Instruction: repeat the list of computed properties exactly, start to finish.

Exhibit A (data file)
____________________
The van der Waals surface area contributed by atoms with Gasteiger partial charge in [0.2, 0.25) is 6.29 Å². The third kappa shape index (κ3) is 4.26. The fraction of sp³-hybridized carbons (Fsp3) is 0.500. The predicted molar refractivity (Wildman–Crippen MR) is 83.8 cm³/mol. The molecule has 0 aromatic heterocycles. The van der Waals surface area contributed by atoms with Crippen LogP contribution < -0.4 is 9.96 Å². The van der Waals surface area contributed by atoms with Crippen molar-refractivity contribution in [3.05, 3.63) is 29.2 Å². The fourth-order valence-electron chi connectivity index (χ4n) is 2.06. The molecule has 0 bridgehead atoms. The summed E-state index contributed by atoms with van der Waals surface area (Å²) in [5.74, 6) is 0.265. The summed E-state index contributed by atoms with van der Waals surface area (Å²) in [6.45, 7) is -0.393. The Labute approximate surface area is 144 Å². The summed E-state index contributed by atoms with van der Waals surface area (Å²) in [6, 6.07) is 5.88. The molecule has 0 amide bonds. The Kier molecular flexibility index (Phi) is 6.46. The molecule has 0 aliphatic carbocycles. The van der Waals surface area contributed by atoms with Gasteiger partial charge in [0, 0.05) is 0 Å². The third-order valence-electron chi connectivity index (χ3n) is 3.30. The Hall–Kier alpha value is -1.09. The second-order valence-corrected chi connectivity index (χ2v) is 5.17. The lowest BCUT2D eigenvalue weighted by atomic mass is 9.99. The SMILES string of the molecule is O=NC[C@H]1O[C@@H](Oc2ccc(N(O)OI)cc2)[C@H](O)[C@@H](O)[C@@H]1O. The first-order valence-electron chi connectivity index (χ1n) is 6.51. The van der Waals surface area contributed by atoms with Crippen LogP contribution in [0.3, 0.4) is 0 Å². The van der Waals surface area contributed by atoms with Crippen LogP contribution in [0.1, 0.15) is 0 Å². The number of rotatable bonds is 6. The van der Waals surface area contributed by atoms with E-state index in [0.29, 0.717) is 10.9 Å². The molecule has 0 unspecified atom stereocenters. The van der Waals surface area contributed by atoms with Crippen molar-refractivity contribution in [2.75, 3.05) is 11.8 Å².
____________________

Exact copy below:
The van der Waals surface area contributed by atoms with Gasteiger partial charge in [0.2, 0.25) is 6.29 Å². The third kappa shape index (κ3) is 4.26. The fraction of sp³-hybridized carbons (Fsp3) is 0.500. The predicted molar refractivity (Wildman–Crippen MR) is 83.8 cm³/mol. The molecule has 0 aromatic heterocycles. The van der Waals surface area contributed by atoms with Crippen LogP contribution < -0.4 is 9.96 Å². The van der Waals surface area contributed by atoms with Crippen molar-refractivity contribution in [3.05, 3.63) is 29.2 Å². The fourth-order valence-electron chi connectivity index (χ4n) is 2.06. The molecule has 0 bridgehead atoms. The summed E-state index contributed by atoms with van der Waals surface area (Å²) in [5.74, 6) is 0.265. The summed E-state index contributed by atoms with van der Waals surface area (Å²) in [6.45, 7) is -0.393. The Labute approximate surface area is 144 Å². The summed E-state index contributed by atoms with van der Waals surface area (Å²) in [6, 6.07) is 5.88. The molecule has 0 amide bonds. The Kier molecular flexibility index (Phi) is 6.46. The molecule has 0 aliphatic carbocycles. The van der Waals surface area contributed by atoms with Gasteiger partial charge in [0, 0.05) is 0 Å². The third-order valence-electron chi connectivity index (χ3n) is 3.30. The Hall–Kier alpha value is -1.09. The second-order valence-corrected chi connectivity index (χ2v) is 5.17. The lowest BCUT2D eigenvalue weighted by atomic mass is 9.99. The SMILES string of the molecule is O=NC[C@H]1O[C@@H](Oc2ccc(N(O)OI)cc2)[C@H](O)[C@@H](O)[C@@H]1O. The first-order valence-electron chi connectivity index (χ1n) is 6.51. The van der Waals surface area contributed by atoms with Crippen LogP contribution in [0.3, 0.4) is 0 Å². The van der Waals surface area contributed by atoms with Crippen LogP contribution in [0.1, 0.15) is 0 Å². The number of rotatable bonds is 6. The van der Waals surface area contributed by atoms with E-state index in [0.29, 0.717) is 10.9 Å². The molecule has 0 unspecified atom stereocenters. The van der Waals surface area contributed by atoms with Crippen molar-refractivity contribution in [2.75, 3.05) is 11.8 Å².